I had heard about the protest, even silently saluted it. It took place at the San Juan Capistrano Depot. I saw the picture in the Register afterwards. Former San Juan Mayor Philip Swartze and others stringing what seemed to be a laundry line across the sacred right-of-way of the railroad. They were protesting the threat of a second set of railroad tracks currently planned through their city (and ours) by re-creating the action of another protester; who in 1889 went to prison for presumably doing the same thing.
(Modesta Avila, (pictured right) Orange County's first felon.)
Her name was Modesta Avila. If Modesta is Spanish for “modest”, she was severely mis-named. Orange County historian, Jim Sleeper, described her as a, “charming dark-eyed beauty of San Juan, who depended more on her beauty than her intelligence to keep food on the table and a roof over her head.” She was also evidently a proud woman, who became vigilant when she saw her family¹s rights being trampled by the Santa Fe Railroad. It seems the tracks were laid directly through her mother¹s property. She claimed they never paid for it.
The trains were not only noisy, they were dirty, dangerous and the rumbling of the earth was keeping the chickens from laying their daily eggs. She made up her mind to do something about it. What exactly she did is still debated.
Local legend says she placed her clothesline across the tracks. The Santa Fe folks claim it was a railroad tie. I found a third theory in the introduction of Conquests and Historical Identities in California: 1769-1936, where UC Santa Cruz associate professor of history, Lisbeth Haas, says she nailed a fence post to a railroad track that ran by the home, demanding payment from the Santa Fe Railroad Company for the right of passage. According to Haas, she stuck a piece of paper to the fence post that read: “This land belongs to me. And if the railroad wants to run here, they will have to pay...”. In any case the hindrance was removed by a railroad agent well before a train ever passed.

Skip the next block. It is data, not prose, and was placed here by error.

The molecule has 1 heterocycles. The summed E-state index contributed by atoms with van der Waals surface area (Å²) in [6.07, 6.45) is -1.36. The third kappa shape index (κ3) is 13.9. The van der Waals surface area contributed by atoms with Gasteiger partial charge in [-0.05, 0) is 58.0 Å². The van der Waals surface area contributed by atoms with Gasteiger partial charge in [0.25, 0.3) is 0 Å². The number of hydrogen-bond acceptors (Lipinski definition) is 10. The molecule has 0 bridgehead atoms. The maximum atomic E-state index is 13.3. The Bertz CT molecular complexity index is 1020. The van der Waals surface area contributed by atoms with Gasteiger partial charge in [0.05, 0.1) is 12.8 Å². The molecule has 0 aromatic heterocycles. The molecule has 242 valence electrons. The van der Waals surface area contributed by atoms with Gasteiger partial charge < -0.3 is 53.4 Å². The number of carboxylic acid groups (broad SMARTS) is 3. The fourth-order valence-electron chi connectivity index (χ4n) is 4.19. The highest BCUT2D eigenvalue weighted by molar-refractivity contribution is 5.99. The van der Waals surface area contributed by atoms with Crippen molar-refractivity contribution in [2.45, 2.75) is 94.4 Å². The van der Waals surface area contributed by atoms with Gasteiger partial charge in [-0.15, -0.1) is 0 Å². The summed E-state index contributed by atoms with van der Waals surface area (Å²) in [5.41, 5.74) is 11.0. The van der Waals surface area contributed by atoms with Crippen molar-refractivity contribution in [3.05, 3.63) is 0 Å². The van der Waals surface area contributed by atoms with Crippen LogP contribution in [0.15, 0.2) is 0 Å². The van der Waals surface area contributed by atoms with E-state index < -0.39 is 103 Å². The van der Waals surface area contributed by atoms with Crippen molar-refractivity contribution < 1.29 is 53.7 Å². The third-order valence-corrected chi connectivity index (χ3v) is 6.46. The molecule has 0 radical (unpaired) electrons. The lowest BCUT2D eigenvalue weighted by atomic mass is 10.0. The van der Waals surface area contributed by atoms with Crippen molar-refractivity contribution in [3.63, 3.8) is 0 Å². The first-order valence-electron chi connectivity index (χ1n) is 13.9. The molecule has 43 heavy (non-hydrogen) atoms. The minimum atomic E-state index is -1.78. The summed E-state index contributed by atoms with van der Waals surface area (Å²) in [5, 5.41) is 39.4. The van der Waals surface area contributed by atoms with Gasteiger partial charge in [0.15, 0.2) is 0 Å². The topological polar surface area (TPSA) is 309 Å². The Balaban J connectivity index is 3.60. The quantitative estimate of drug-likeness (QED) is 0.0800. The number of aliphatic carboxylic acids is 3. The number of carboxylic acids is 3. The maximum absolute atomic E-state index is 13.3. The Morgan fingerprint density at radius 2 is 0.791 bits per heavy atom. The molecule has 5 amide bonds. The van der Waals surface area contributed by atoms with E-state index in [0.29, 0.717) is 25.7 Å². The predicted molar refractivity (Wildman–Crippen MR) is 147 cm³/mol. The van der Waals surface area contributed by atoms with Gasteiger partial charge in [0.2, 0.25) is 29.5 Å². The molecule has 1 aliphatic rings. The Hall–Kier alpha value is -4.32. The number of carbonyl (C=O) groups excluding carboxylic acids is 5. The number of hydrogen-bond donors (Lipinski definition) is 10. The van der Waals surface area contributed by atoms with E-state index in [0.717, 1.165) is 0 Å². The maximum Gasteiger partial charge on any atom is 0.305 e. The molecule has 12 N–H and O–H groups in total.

It might have ended there, but four months later she was arrested and charged with a little known felony called “attempted obstruction of a train.”
A trial ensued, twice, the first one ended in deadlock. Then, before the second had even begun, rumors were circulated that the attractive, but single woman was pregnant. In 1889, questionable moral standards were enough to convict her. She became the newly incorporated Orange County¹s first felon and was sentenced to three years in prison. Her attorney appealed, of course, on the grounds that she was convicted, “on her reputation and not her deed.” The appeal was heard as high as the Supreme Court, but she lost on a technicality.
Modesta Avila died two years later at San Quentin State Prison. She was 22 years old.
No one ever mentioned if she had a baby or not, or if she was really even pregnant. And no one has been able to sell me on the concept of eminent domain. But I am re-thinking that idea of laying down in front of the train if they try to put a second set of tracks through. There¹s gotta be a better way.
Don R. Kindred